A long-delayed part of the boardwalk spanning Beach 117th to Beach 126th streets finally opened this past July after construction issues and delays. 

Hunts Point Resiliency Project, The Bronx

Hunts Point, home to a 329-acre food distribution center, is promised a $45 million investment to reduce the risk of coastal flooding and to kick-start a resilient energy project, the city said.

A public presentation earlier this month noted key vulnerabilities for the area, which included significant threats of coastal flooding to low-lying industrial areas. Residential areas located upland did not face those similar threats.

Hunts Point faced relatively minor flooding from Hurricane Sandy, but additional precaution was needed in the event of another storm, The Hunts Point Express reported. "Hunts Point Lifelines" was selected as part of the U.S. Department of Housing & Urban Development's Rebuild by Design competition in 2013.

Lower Manhattan Coastal Resiliency Project, Manhattan

Lower Manhattan was deluged by Hurricane Sandy’s floodwaters, leaving scores of businesses wrecked, and residents without power, but four years later, the process of creating storm protections Downtown is really just starting.

The city’s Lower Manhattan Coastal Resiliency Project, using a mix of recently announced city and federal funding, remains in the early planning stage for plans to harden Lower Manhattan’s coastline. Storm protection measures could include deployable flood walls, levies and raising the coastline with parkland — flood barriers that would stretch from Montgomery Street in the Lower East Side around the tip of Manhattan, up to Battery Park City. The city has secured $203 million for Montgomery Street to the Brooklyn Bridge, known as the Two Bridges project area, and a separate $108 million for the “Manhattan Tip” – from the Brooklyn Bridge around to the west, to the north end of Battery Park City.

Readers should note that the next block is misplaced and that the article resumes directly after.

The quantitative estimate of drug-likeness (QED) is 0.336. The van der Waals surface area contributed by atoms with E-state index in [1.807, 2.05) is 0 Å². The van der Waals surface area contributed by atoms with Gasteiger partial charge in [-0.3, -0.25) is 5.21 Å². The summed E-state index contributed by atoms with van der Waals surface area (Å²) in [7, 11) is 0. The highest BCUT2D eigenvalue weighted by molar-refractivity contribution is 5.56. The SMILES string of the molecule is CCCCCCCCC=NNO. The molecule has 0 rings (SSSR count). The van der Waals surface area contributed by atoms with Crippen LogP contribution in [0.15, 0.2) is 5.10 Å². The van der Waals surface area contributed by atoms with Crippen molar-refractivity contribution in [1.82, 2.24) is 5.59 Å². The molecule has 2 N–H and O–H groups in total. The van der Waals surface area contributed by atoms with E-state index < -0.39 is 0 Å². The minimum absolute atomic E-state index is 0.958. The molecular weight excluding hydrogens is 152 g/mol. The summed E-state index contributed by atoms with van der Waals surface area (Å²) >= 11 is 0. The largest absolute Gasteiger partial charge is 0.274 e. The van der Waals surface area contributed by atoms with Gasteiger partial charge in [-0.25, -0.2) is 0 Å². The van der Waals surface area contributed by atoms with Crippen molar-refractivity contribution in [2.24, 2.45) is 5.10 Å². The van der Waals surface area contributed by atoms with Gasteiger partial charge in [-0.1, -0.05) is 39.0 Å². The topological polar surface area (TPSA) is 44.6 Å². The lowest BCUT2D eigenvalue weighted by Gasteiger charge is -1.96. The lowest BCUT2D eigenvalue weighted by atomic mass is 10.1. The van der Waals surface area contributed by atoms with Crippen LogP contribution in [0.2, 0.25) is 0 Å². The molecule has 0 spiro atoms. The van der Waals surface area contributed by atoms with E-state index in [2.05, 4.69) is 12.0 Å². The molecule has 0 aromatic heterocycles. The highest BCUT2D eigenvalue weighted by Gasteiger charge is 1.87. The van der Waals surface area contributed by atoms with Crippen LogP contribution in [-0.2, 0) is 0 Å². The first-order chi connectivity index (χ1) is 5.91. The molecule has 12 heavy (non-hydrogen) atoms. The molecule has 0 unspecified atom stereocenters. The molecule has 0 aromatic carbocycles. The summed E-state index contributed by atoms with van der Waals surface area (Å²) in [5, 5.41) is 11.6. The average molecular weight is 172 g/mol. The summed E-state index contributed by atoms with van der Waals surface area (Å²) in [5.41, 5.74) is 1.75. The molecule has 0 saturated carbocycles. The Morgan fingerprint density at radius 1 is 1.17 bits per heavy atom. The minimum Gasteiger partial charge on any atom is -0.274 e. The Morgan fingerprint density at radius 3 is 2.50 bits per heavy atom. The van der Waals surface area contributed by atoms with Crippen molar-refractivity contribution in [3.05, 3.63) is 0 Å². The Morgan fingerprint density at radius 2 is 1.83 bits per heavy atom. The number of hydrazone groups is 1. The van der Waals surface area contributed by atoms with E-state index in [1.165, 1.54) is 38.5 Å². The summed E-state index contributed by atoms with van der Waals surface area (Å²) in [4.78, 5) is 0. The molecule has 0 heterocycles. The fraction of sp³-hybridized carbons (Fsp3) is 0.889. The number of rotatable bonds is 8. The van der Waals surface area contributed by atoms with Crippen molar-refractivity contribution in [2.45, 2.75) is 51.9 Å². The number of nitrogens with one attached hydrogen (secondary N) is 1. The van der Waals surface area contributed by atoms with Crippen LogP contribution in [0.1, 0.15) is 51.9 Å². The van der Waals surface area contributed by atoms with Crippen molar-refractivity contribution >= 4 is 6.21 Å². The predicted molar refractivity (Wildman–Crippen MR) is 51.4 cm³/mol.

The LMCR acknowledges that the $108 million is not enough money to create the appropriate storm barriers around the tip of Manhattan, but they are working to source additional funds. Construction on storm barriers for LMCR projects wouldn't begin until 2018 – a process that Downtown residents say is taking far too long, with not enough funding.

► Midland Beach Flood Protection Project, Staten Island

Almost a year ago, the city broke ground on a $22 million project to prevent flooding and brush fires at Midland Beach in Staten Island. 

The city noted that construction is underway on the New Creek Bluebelt project, which is set to restore more than 5 acres of natural drainage area. The plan also includes building storm sewers and storage basins to catch and filter stormwater as well as a New Creek watershed to direct stormwater to the main channel of New Creek.

According to the mayor's office, the Bluebelt project will also support the implementation of a 20-foot levee on Hylan Boulevard and buried seawall along the borough's coastline — part of a $579 million storm prevention plan from the Army Corps of Engineers. 

— Reporting contributed by Irene Plagianos, Katie Honan, Nicholas Rizzi, and Nikhita Venugopal. The story was written by Nikhita Venugopal.